That is one of the biggest questions in world politics. Palin has a formidable PR machine around her, but this hasn’t translated into the positive numbers that she might have expected.

One of the more interesting poll graphs out is comparing Palin to Hilary Clinton, and unfortunately for Palin her negatives are way worse than Clinton’s were.

Palin cannot be totally discounted as she will have a well funded campaign with a lot of activists if she runs for the Republican nomination, but these numbers make it very tough for her to credibly suggest she will beat Obama in 2012.

Editorials 12 February 2010

February 12th, 2010 at 3:08 pm by David Farrar

The NZ Herald calls for a temporary fix for Queens Wharf.

Three options released yesterday by the Minister for the Rugby World Cup, Murray McCully, provide alternatives for this. The cheapest, at $23.9 million, involves removing the ugly sheds from the wharf and creating a temporary village. The two others, at $27.2 million and $31.3 million, envisage the sheds being refurbished for the “party”. That represents no choice at all, given the sheds will remain an embarrassing eyesore no matter how much they are tarted up. They must go.

The Press is concerned about Iran. I doubt the feeling is mutual 🙂

This week the bellicose Iranian president, Mahmoud Ahmadenijad, defied a string of United Nations sanctions resolutions and ordered the firing up of dozens of centrifuges to greatly increase his country’s output of enriched uranium. Although the product these facilities will produce is only to a level needed to run nuclear power stations and is not of sufficiently high grade to create nuclear weapons, it is a crucial technical step up in Iran’s nuclear programme. Having mastered the techniques required to produce this material, the next step to create weapons-grade material is a relatively simple one. And almost no-one believes Iran’s repeated denials that it intends eventually to take that next step. …

Iran with nuclear weapons, or military action to prevent it getting them, are highly undesirable alternatives. But if the world wants to avert them diplomacy must not be allowed to fail.

I think it pretty much already has failed.

The Dominion Post rails against pokie machines:

Gamblers pump about $1 billion a year into machines in pubs, RSAs and sports clubs. Of that, about a third finds its way back to the community via gaming trusts. (The rest is consumed by the Government, in the form of taxes, as well as by pubs and clubs and the gaming machine trusts.)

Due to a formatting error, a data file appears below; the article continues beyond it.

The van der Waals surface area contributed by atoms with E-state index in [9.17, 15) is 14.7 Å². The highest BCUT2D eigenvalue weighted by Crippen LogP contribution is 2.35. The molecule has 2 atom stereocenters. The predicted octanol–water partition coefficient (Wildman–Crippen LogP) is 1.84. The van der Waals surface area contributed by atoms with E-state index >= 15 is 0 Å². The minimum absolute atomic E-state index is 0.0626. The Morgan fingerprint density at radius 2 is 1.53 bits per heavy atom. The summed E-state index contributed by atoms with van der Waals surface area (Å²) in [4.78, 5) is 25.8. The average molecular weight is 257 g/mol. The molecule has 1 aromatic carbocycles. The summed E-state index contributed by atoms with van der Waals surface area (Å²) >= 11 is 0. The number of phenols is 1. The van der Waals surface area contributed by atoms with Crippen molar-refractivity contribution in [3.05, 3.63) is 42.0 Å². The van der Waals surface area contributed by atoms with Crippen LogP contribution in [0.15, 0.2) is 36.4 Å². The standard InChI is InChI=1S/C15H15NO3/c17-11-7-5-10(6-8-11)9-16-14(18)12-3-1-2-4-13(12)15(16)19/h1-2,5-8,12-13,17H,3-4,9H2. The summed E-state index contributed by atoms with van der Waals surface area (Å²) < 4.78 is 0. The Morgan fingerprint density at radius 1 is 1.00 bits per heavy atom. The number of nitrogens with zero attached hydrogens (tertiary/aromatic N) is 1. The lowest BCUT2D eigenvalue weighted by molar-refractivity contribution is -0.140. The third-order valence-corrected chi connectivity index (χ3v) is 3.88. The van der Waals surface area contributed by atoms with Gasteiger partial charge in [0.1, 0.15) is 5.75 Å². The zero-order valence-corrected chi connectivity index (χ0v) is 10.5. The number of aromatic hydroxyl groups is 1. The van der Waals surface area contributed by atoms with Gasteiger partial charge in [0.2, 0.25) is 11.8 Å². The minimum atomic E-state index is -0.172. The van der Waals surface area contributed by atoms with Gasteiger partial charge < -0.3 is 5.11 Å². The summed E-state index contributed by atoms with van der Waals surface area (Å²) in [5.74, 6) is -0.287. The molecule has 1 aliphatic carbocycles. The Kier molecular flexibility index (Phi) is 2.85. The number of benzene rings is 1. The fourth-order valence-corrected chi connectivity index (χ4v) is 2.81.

The majority of machines are concentrated in lower socio-economic areas. Newtown, for example, has 72. Khandallah, Thorndon, Kelburn and Wadestown have none. However, the proceeds are distributed evenly across communities. That means the people who frequent gaming machines in poorer neighbourhoods are subsidising the sporting and cultural pursuits of their neighbours in wealthier parts of town.

For this reason, and many others, tentative Wellington City Council proposals to gradually lower the number of machines in five “areas of concern” – Tawa, Johnsonville, Miramar, Karori and Newtown – are welcome.

I disagree. Gambling is effectively a tax on stupidity. the left always go on about how we should tax bad things more. Well stupidity is a bad thing, and if the taxpayer and community groups can make money from stupid people, then that is fine with me – so long as there is total transparency about odds – ie people know that over time they are almost certain to lose money.

The ODT looks at Sarah Palin:

Her popularity is as baffling as it is perhaps frightening to liberal intellectuals, Democrats – and, some suggest – to old-school Republicans whose most fervent wish is to retake the White House in 2012 and who fear her potentially divisive influence on the party. …

She may embody all the colourful hyperbole and grammatical integrity of a hastily penned country and western anthem, but down-home, emotive, illogical, God-fearing and at times disturbingly ignorant, she epitomises a certain cross-section of the electorate.

As such Mrs Palin is a potentially powerful influence on the future course of US politics.

Mainstream political forces will continue to dismiss her at their peril.

She may of course self-destruct at some stage. What will be interesting is how many GOP candidates ask her to appear with them in the mid-terms in November.

Will Palin run?

February 10th, 2010 at 4:12 pm by David Farrar

Up until her speech to the Tea Party Convention, I was certain Sarah Palin would not run for President. Almost without exception, the senior Republicans I talk to dismiss her chances. She has little support from the Republican hierarchy.

But a friend viewed live (via TV) her speech to the convention, and their conclusion half way through was that she will probably run for President. Her speech dominated the headlines that day.

Palin in 2008 was not ready to be President. Her lack of both domestic and foreign policy knowledge showed. If she had become VP, and McCain had died, it would have ratehr interesting. Of course if Obama died, and Biden became President that same arguably applies – Biden may have experience, but my God he far exceeds Quayle for gaffes. Even Obama has joked about it.

The story that Palin had some notes written on her hand will not harm her. People prefer notes on a hand to a teleprompter.

I still can’t see Palin as the Republican nominee. She does deliver some good speeches, and is talented at mocking the left. But I’ve yet to see any independent policy agenda of her own.She also have no experienced political staff.

However even if she does not stand for President, she may become the kingmaker. Her endorsement will be highly sought.

Palin to resign as Governor

July 4th, 2009 at 1:34 pm by David Farrar

Sarah Palin’s announcement she will resign as Governor of Alask in a few weeks has caught almost everyone from surprise.

There are many possible reasons for this, but I think we can rule out a girlfriend in Argentina!

The indications I picked up in DC last week is she is seriously aiming for 2012, and hence my guess is she has resigned to free her up for national campaigning.

Fit to Serve

July 3rd, 2009 at 2:01 pm by David Farrar


Photo is from the Dim-Post who took it from Runners World.